Genomic and proteomic strategies to identify novel targets potentially involved in learning and memory

Trends Pharmacol Sci. 2011 Jan;32(1):43-52. doi: 10.1016/ Epub 2010 Dec 2.


The hippocampus is a crucial player across several learning and memory domains, and is highly vulnerable to alterations during aging. Several products of neurotransmitter genes and neuromodulator genes (which play important parts in mediating and maintaining cognitive ability as a function of age) are expressed in hippocampal formation. However, they represent only a small fraction of genes known to be expressed in this region. We review here recent studies on the use of cDNA microarray and proteomic approaches to uncover novel genes and pathways that might be involved in cognitive processes in the aged brain. We and other authors have demonstrated major individual differences in cognitive ability in rats of a similar age, thereby making it possible to directly compare gene products expressed as a function of age and cognitive status. Examples of the possible functional role of some of these genes (e.g. transthyretin, quinone reductase 2) and gene products are discussed.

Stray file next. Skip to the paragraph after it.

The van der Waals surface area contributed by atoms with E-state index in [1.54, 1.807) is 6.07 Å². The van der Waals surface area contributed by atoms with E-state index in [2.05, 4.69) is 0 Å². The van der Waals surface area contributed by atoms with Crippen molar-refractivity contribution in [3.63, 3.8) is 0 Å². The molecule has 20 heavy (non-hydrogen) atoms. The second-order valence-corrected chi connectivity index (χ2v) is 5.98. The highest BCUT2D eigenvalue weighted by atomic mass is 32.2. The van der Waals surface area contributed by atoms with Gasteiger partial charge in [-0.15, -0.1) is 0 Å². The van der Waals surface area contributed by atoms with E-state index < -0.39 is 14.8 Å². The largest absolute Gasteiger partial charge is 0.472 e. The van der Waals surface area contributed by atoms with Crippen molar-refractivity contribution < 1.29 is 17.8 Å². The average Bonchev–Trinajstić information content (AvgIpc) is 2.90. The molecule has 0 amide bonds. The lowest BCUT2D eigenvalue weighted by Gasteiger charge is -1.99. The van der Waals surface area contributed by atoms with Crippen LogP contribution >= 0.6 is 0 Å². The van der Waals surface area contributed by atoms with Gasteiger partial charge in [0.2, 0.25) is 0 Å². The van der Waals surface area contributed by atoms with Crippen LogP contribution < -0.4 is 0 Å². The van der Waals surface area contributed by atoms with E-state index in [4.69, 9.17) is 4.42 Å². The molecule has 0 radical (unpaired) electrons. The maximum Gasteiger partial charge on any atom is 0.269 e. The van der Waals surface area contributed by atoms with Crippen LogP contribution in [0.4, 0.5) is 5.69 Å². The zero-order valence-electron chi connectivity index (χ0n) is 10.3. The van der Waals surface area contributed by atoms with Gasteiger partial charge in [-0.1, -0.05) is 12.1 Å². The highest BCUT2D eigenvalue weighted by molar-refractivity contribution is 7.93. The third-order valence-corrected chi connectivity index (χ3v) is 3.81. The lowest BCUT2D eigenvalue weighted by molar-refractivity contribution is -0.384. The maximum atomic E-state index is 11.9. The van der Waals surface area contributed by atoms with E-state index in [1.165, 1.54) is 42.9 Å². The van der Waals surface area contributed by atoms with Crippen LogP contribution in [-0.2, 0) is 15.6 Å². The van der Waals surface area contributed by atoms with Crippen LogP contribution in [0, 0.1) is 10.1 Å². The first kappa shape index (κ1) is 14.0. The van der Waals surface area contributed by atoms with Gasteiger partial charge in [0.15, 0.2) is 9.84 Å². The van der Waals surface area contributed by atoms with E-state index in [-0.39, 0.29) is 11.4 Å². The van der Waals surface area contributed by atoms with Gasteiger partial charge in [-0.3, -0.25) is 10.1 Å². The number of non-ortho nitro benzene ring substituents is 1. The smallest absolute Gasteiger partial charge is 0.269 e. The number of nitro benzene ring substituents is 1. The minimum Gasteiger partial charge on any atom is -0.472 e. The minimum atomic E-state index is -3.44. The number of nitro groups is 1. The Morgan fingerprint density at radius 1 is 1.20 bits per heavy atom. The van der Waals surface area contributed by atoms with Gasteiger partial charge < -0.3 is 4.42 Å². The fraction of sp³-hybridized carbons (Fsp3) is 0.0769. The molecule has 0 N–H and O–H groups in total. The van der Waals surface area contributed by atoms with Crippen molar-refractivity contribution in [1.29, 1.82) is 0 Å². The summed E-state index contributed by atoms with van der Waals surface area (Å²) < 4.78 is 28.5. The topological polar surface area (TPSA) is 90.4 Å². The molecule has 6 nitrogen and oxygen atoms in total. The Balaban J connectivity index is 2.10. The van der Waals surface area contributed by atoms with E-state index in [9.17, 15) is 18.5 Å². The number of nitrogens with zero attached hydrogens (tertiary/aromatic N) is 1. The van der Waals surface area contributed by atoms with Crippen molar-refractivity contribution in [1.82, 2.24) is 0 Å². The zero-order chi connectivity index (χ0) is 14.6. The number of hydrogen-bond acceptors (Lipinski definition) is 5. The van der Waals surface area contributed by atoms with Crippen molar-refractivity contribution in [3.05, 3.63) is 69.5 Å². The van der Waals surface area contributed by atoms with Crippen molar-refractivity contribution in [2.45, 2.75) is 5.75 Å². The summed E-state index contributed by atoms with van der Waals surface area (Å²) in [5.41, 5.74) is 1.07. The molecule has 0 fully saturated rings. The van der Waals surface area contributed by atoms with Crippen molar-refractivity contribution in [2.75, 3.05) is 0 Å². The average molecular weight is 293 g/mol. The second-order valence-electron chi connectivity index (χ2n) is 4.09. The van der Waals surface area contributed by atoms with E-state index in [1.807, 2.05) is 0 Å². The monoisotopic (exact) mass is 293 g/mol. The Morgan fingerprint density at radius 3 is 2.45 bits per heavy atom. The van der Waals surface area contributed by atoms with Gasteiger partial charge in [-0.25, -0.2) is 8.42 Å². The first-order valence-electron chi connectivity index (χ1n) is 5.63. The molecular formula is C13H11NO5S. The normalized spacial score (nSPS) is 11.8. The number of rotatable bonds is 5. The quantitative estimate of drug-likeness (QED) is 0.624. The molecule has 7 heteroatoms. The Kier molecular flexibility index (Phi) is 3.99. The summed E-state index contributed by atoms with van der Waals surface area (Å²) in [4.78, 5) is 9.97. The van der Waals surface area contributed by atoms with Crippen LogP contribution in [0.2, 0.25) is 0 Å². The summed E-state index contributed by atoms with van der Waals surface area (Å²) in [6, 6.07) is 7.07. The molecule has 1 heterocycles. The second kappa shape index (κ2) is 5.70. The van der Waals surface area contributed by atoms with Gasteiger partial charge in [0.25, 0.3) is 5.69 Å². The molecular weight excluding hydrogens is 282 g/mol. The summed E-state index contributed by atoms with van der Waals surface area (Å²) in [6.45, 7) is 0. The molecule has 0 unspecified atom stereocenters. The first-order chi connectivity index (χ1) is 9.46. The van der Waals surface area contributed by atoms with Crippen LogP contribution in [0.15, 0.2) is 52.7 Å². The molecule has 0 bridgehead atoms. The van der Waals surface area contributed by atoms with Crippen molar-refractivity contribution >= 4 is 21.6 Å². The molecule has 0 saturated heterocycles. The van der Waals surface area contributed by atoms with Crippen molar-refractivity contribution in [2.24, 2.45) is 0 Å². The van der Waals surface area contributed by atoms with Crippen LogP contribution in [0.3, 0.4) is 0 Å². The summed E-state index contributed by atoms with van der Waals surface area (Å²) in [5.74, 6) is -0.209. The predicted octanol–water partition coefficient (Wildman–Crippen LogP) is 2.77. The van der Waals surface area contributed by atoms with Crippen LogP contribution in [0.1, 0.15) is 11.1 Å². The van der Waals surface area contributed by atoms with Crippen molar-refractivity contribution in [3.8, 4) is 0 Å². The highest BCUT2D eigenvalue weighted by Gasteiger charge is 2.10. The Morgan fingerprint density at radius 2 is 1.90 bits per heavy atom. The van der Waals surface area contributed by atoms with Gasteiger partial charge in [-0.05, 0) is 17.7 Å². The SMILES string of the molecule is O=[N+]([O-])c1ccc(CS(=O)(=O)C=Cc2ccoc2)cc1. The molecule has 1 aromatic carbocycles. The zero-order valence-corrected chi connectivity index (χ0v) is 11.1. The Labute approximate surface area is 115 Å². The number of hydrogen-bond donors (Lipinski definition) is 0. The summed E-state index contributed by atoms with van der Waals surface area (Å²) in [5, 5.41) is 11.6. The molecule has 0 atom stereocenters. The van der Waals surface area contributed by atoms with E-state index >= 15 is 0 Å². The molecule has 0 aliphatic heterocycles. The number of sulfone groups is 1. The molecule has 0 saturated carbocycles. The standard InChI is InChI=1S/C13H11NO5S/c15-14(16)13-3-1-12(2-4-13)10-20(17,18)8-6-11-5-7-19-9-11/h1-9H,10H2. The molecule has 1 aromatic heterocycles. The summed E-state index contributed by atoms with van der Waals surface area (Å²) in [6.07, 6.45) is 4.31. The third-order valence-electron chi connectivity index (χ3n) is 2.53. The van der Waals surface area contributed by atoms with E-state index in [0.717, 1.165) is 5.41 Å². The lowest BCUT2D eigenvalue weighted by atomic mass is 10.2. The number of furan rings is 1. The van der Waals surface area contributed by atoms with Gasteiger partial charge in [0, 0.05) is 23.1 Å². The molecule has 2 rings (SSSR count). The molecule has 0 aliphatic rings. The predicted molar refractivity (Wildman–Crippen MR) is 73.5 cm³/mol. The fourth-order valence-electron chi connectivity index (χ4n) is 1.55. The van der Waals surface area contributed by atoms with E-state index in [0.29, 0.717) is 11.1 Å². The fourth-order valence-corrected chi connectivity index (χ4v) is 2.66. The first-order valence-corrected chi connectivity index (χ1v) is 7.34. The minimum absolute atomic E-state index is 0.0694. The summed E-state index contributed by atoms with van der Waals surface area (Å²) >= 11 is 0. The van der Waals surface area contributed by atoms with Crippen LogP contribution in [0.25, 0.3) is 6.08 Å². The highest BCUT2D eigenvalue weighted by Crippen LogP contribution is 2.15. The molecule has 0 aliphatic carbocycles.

Publication types

  • Research Support, Non-U.S. Gov't
  • Review

MeSH terms

  • Aging
  • Animals
  • Cognition Disorders / drug therapy*
  • Cognition Disorders / metabolism
  • Genomics / methods*
  • Humans
  • Learning Disabilities / drug therapy*
  • Learning Disabilities / metabolism
  • Memory Disorders / drug therapy*
  • Memory Disorders / metabolism
  • Molecular Targeted Therapy
  • Proteomics / methods*